Film Editing on “The Producers”
December 16, 2005
Rick Derby is an HBO award-winning documentary film producer (“Rocks With Wings”) and a senior film editor on one of the hottest Hollywood film projects of 2005, “The Producers”, starring Nathan Lane, Matthew Broderick, and Uma Thurman. It opens today in New York and Los Angeles.
Yesterday I had the chance to visit my good friend Rick at the Broadway offices of Sound One, one of the major players in the film industry in New York’s Times Square. What a treat. I got an up-close and in-person look at the inner workings of digital film editing and sound effects in one of the hottest of hot American industries, and one of our biggest exports.
I was amazed at how much raw technology there was in the various studios as I made my way through the halls, adorned with posters of all the top movies produced at Sound One. Millions of dollars of the latest digital hardware were stacked in dozens of racks of equipment in room after room. In every studio, teams of editors and special effects professionals were huddled behind glass walls in dimly lit rooms with multiple screens, surrounded by state-of-the-art mixing consoles and multi-track sound equipment. It was a techie’s dream. It even looked like the engineering lab from my days as a systems test manager on the nuclear submarine program.
However, one thing that amazed me: how frequently a place like Sound One has to re-tool. Every couple of years, the stuff is turned over because new technology comes on so fast. (And you thought your PC went obsolete quickly.) So much for “owning” hardware; ownership really comes down to a term-use license. Since things evolve so fast in the world of film, it wouldn’t surprise me if equipment is often retired before it’s paid off.
But enough of the big-iron talk. What I was acutely interested in was the artistic and creative process around film editing – putting all that “software” into a coherent, integrated whole out of the bazillions of units and modules shot earlier by the director and all the actors. The night before, I called Rick at 7pm, expecting him to be home finishing dinner with his lovely wife and daughter, Sandy and Kemlee. But no, Rick answered and told me that he was “double slammed” with exhaustion, lying prone on the couch in his editing studio. He was almost passed out from all the overtime, trying to make a deadline for the film’s release. It seems like film editors live a similar life to those of software integrators at the tail end of a project. Deadline looming, 70-hour work weeks, and total chaos. Whether the software is a movie or a corporate internet portal, it’s all the same for the folks at crunch time, with a lot riding on a deadline.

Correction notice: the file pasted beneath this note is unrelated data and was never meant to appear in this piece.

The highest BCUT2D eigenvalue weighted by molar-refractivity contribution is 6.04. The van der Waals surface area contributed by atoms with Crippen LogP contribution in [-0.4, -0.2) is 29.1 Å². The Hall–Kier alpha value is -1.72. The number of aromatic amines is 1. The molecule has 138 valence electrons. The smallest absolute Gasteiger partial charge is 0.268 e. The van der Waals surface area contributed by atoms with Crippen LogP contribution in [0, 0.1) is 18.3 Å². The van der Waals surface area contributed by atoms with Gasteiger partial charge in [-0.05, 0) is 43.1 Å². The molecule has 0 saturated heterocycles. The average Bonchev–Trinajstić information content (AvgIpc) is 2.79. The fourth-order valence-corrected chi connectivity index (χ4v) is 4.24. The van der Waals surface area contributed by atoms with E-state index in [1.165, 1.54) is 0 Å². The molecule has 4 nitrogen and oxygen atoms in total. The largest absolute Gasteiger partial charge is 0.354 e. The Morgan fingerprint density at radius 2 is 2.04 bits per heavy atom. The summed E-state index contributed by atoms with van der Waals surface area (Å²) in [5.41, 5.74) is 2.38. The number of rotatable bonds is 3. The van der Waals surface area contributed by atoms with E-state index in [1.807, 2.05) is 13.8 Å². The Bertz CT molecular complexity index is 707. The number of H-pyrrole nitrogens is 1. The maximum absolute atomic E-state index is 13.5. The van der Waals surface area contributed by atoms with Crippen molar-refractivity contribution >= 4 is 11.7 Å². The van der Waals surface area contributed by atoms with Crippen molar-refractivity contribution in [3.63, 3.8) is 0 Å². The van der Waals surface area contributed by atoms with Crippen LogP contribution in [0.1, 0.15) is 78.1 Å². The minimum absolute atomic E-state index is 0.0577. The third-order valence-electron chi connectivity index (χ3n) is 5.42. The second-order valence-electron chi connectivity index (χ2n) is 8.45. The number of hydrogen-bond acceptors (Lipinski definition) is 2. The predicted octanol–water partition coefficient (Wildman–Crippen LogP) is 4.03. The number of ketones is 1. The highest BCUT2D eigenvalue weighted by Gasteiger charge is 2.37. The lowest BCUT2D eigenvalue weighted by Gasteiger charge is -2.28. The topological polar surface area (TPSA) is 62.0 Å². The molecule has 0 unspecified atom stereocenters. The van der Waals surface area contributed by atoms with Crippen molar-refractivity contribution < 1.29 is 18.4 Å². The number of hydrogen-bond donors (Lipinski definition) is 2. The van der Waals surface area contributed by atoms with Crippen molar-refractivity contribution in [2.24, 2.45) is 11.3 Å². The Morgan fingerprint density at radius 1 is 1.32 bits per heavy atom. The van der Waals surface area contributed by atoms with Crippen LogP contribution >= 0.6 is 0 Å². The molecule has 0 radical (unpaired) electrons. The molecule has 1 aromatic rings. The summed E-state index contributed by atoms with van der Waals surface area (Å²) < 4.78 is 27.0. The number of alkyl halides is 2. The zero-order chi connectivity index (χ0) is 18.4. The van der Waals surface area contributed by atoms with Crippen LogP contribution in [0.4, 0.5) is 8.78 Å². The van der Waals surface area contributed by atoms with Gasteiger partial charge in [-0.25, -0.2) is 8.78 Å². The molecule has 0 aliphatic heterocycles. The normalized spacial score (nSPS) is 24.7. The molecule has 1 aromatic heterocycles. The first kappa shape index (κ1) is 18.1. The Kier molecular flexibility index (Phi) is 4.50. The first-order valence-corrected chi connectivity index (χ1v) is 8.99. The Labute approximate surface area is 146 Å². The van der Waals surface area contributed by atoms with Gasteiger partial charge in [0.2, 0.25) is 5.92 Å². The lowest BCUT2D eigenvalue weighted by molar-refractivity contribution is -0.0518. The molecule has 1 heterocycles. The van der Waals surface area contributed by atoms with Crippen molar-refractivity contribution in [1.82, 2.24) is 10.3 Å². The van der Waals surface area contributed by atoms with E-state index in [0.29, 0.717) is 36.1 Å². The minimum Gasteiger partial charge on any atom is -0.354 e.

Two things impressed me about these parallel worlds. Both came from how Rick described how he saw the creative process. First, all that tooling meant nothing if it weren’t in the hands of a skilled professional. Hardware is dumb iron without a creative mind. A fool with a tool is till a fool, but in the hands of a master and with great content to start with, you can have an Academy-Award winning blockbuster in your hands.
Secondly, it was really hard to be creative when you were dying of exhaustion. The night before, Rick hit a mental brick wall when I spoke with him after a killer day. No amount of pushing was going to get him that “Aha”. We talked about how non-stop production may sound like a good model for factory machines, but when a creative human being stopped being creative because his/her brain was overcooked oatmeal, then leaving the pot on the stove late at night wasn’t going to result in any major breakthrough – just soggier brain/oatmeal.
It’s amazing how much software designers and film editors have in common. I also find it curious that we’re really not talking “film” anymore. It’s all a bunch of digital bits assembled into a sequence on big hard disks; essentially computer.exe files that unfold according to a time-generated sequence after you hit a button that says “Start”.